24. The authorities are eager to make faster progress in clearing Liberia’s arrears to the Fund and receiving debt relief under the HIPC Initiative and MDRI-type relief. 9 They emphasized their strong record under the current SMP and continued monthly repayments to the Fund. They intend to continue paying US$60,000 a month to the Fund under the program for 2007. While the current level of payments to the IMF is not sufficient to stabilize its arrears, Liberia’s status as a post-conflict country with significant reconstruction needs, limited external budget support, and very low international reserves, will make it difficult to increase payments beyond the current level. As noted by staff, that level would need to be discussed further if a RAP was being considered (under current RAP policy, such repayments must be sufficient to prevent a rise in arrears). The mission also noted the importance of a comprehensive approach to clear arrears to all multilateral institutions and to complete the reconciliation of Liberia’s external debt to allow for the preparation of a debt sustainability analysis and preliminary HIPC document. The authorities noted that international financial advisors have been appointed to help reconcile external commercial debt. An experienced legal counsel is also being appointed in case creditors take legal action against the government.

E. Relations with Donors

25. Liberia’s reconstruction requires continued significant external financial and technical support. Following the 2003 peace agreement, donor disbursements to Liberia have increased sharply to an estimated US$300 million in 2006 (excluding the continued accumulation of arrears at about US$140 million), and are tentatively projected to continue at a similar pace in 2007.10 These donor funds are spent almost entirely outside the government’s budget and include significant TA. The staff and the authorities agreed that sustained progress with improving economic governance (including under the GEMAP), and further strengthening budget planning and implementation would facilitate a reallocation of donor support to the budget, as well as to mobilize additional assistance to address critical development needs. It will be important to assess the costs of the authorities’ poverty reduction strategy to provide an estimate of resource needs over the medium term.

F. Technical Assistance and Data Issues

26. Under the GEMAP framework, the deployment of international experts and technical assistance have improved capacity at public institutions. Fund technical assistance has covered tax and customs administration, tax policy (including legislation), PFM, monetary policy operations, financial sector issues, and statistics. 11 The authorities have been receptive to such assistance, and have already implemented a number of the recommendations. Capacity constraints, nevertheless, are significant, and continued support from Liberia’s international partners is essential to the government’s program for 2007.

27. The lack of reliable and timely data impedes policy formulation and monitoring. The draft I-PRSP’s goals to improve data production and dissemination (by, among other actions, strengthening the Liberia Institute for Statistics and Geo-Information Services) are thus welcome. The staff urged the authorities to finalize the medium-term national statistical plan and implement outstanding recommendations from the Fund’s 1998 multisector statistics and 2003 assessment missions.12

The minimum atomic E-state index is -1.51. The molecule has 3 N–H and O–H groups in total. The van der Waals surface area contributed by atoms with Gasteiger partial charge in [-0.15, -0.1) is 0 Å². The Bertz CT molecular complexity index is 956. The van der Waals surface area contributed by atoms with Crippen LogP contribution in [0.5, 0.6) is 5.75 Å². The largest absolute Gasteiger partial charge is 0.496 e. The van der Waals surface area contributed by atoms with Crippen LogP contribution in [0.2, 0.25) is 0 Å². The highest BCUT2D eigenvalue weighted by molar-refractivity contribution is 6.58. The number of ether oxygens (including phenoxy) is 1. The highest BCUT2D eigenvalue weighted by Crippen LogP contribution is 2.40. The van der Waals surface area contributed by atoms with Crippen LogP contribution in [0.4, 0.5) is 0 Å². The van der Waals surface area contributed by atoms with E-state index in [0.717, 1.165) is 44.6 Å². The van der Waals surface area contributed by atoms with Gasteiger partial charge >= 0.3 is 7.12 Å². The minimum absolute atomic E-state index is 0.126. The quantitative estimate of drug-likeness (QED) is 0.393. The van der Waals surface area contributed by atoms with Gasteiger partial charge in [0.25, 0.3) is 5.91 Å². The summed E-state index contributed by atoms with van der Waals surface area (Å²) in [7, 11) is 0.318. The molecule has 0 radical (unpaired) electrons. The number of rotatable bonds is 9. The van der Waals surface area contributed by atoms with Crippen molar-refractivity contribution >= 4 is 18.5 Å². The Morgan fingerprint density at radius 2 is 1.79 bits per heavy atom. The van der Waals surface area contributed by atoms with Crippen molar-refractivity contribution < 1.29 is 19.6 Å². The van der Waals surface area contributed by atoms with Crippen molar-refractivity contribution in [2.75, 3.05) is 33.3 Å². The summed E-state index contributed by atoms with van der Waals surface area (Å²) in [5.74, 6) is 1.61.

G. Program Monitoring and Risks

28. The authorities’ letter of intent and their MEFP sets out their policies for the SMP through year-end 2007. The program will be monitored against the quantitative and structural benchmarks in Tables 1 and 3 (Appendix I). The fiscal quantitative benchmarks for second-half 2007, derived from preliminary 2007/08 budget discussions, will be revised once the budget is final.

Table 3.

Liberia: Summary of Central Government Operations, 2002/03-2006/07

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Sources: Liberian authorities; and Fund staff estimates and projections.

2006/07 revenue projections are GOL estimates for the budget. 2006/07 expenditure projections include $17.4 million of commitments at end-2005/06 projected to be recorded as expenditures in 2006/07.

Includes initial disbursements under a WB pre-arrears clearance grant ($30 million), AfDB ISP grant ($4.5 million) and a grant from France ($1.3 million). Some of the projects funded by these grants are managed through the MDB -supported Project Financial Management Unit at the MoF and are implemented with assistance from ministries. The increase in 2006/07 reflects greater government involvement in implementation of donor funded projects.

Prior to 2006, interest payments on domestic debt and banking fees had been reported as interest payments.

Adjustments in 2005/06 and 2006/07 are a result of commitments at end-2005/06 projected to be recorded as expenditures in 2006/07.

For 2005/06 and 2006/07, when reported on a commitment basis, values are 6.0% and 6.8%, respectively.

29. The ambitious program for 2007 is subject to considerable risks. The government is committed to the program and have strong ownership of the planned reforms. However, the main risks to the program arise from significant capacity constraints at ministries and continued tension between the government and opposition-led legislature. The authorities’ ability to achieve the ambitious objectives will depend on timely technical assistance and support from donors, and the president’s ability to maintain an effective working relationship with the legislature.